ASSOCIATES (2008, March, v. 14, no. 3)

Review

What is a [fill in the blank], Anyway?

Michael D. Brooks
Saint Joseph’s University
Philadelphia, Pennsylvania

What is a blog? What is a wiki? What is social networking? What is an RSS feed?

308rmb1.jpgIf you’ve ever asked yourself these questions, you’ve no doubt sought out answers. Sometimes the explanations are as clear as mud. What you want are really simple explanations. Well, believe it or not, someone has figured out how to do just that. Point your browser to Common Craft (http://commoncraft.com/). The site’s tag line is: “Explanations in Plain English.” And that’s all they do; they explain things in the simplest terms through video shorts.

The homepage is simple and easy to navigate. The masthead across the top of the page contains the following links: home (their homepage), our work <http://www.commoncraft.com/work> (basically, stuff that they’ve done and why they do it), about us <http://www.commoncraft.com/about> (who the site owners are and what the company is about), contact <http://www.commoncraft.com/contact> (their contact information), and blog <http://www.commoncraft.com/blog> (a combination of work and non-work-related blog entries). This masthead, by the way, appears on every page of Common Craft. So you always know that you are still on the site.

308rmb2.jpgAlso, the following two links appear at the top right of the masthead and within the body of the homepage: Our Client Productions <http://www.commoncraft.com/productions> (a list of companies and organizations for whom they’ve done work or made presentations for) and The Common Craft Show  <http://www.commoncraft.com/show> (which is a short list of some of their video presentations).

If there is a simple way to explain something, this site should be bookmarked as one of the first places to go. Their paperworks videos are the key to the site’s success. The basic, paper animations along with clear, succinct descriptions allow the visitor to understand the most technologically complex matters.

My library recently began using a wiki for library staff. One of our librarians found this site and the video explaining wikis and passed the URL to the Web librarian who passed it on to me. She asked if I would use it as part of a demonstration during a general staff meeting. (I think it went over well. The wiki is expanding.)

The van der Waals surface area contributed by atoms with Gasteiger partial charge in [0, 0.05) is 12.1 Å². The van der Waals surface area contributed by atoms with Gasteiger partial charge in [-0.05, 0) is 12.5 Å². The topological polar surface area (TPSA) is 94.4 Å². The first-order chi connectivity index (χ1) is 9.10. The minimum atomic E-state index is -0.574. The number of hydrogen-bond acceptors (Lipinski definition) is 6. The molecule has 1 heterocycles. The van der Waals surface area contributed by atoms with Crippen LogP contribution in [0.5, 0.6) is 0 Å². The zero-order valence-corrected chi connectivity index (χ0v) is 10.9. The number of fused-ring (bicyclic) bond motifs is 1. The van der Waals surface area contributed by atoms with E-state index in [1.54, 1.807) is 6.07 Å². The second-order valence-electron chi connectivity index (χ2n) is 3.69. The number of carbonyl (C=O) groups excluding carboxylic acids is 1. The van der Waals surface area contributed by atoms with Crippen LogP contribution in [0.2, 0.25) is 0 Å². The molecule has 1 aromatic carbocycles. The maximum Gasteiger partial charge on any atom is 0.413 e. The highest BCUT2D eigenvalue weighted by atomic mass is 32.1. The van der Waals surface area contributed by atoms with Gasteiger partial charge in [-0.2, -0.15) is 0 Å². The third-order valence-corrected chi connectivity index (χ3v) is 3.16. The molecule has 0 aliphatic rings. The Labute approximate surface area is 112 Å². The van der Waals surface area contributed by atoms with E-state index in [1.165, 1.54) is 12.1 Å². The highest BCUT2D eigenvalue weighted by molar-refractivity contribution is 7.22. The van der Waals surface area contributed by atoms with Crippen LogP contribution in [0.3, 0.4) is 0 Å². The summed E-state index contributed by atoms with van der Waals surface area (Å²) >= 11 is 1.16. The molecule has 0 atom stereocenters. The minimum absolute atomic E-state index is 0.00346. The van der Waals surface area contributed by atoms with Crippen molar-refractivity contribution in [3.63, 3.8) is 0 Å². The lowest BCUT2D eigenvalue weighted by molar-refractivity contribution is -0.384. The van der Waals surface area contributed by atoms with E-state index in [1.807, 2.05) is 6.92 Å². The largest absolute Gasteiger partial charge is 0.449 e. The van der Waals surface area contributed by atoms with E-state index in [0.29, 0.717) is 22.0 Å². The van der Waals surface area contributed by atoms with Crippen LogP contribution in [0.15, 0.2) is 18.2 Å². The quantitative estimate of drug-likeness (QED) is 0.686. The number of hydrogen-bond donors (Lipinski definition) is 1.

Not all of your questions may be answered with a paperworks video. There is a search field on the homepage where you can type in a keyword and find out if they have a video or blog explaining what you need to know. When you type in your keyword, you’re taken to a Yahoo! Directory <http://dir.yahoo.com/> page where related entries are listed. You scan the entries and click the link that best meets your criteria. I typed in the keyword “tag” and selected the first link on the directory page. The result was a blog entry from January 21, 2005 explaining what a tag is. Within the blog article were links to related sites outside of Common Craft.

308rmb3.jpgIf you enter a keyword and Common Craft hasn’t done anything pertaining to it, like Web.2.0, a link to their Should Do <http://suggest.commoncraft.com/>  page will be listed in the Yahoo! directory. Click on it to see how many people have sent in suggestions for Common Craft to do something on the topic. If you don’t see any suggestions, you can suggest one yourself. There’s an entire community of people who post suggestions for Common Craft to consider.

Another pleasantry is navigation. You can’t get lost. At the bottom of each page are three columns with links listing the Most Viewed, Popular Right Now, and Recent Blog Posts of their videos and blog entries.

Common Craft is a cool place to visit.

©2008 by Michael D. Brooks
First Serial Rights Only


Michael is an Acquisitions Technician at St. Joseph’s University in Philadelphia, Pennsylvania. With the March 2008 issue, Michael is celebrating 10 years of contributions to Associates. He has written web pages reviews, product review, interviews, and articles. Thank you, Michael!

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